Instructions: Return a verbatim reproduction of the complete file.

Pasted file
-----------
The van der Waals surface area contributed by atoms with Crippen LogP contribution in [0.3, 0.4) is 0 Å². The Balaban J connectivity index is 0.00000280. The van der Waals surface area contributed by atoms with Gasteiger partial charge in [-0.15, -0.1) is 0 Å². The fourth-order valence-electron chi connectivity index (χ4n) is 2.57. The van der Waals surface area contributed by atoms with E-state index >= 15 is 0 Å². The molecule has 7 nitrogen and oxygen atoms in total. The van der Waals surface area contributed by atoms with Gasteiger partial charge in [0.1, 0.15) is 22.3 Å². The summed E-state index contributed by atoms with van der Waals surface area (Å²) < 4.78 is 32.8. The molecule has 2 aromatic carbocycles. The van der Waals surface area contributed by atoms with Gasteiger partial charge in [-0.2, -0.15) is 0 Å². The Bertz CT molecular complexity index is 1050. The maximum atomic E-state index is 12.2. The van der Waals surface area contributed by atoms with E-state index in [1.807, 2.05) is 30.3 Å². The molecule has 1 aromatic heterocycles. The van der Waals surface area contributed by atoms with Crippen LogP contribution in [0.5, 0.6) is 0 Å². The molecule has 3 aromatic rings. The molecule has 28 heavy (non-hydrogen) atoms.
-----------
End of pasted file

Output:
The van der Waals surface area contributed by atoms with Crippen LogP contribution in [0.3, 0.4) is 0 Å². The Balaban J connectivity index is 0.00000280. The van der Waals surface area contributed by atoms with Gasteiger partial charge in [-0.15, -0.1) is 0 Å². The fourth-order valence-electron chi connectivity index (χ4n) is 2.57. The van der Waals surface area contributed by atoms with E-state index >= 15 is 0 Å². The molecule has 7 nitrogen and oxygen atoms in total. The van der Waals surface area contributed by atoms with Gasteiger partial charge in [0.1, 0.15) is 22.3 Å². The summed E-state index contributed by atoms with van der Waals surface area (Å²) < 4.78 is 32.8. The molecule has 2 aromatic carbocycles. The van der Waals surface area contributed by atoms with Gasteiger partial charge in [-0.2, -0.15) is 0 Å². The Bertz CT molecular complexity index is 1050. The maximum atomic E-state index is 12.2. The van der Waals surface area contributed by atoms with E-state index in [1.807, 2.05) is 30.3 Å². The molecule has 1 aromatic heterocycles. The van der Waals surface area contributed by atoms with Crippen LogP contribution in [0.5, 0.6) is 0 Å². The molecule has 3 aromatic rings. The molecule has 28 heavy (non-hydrogen) atoms.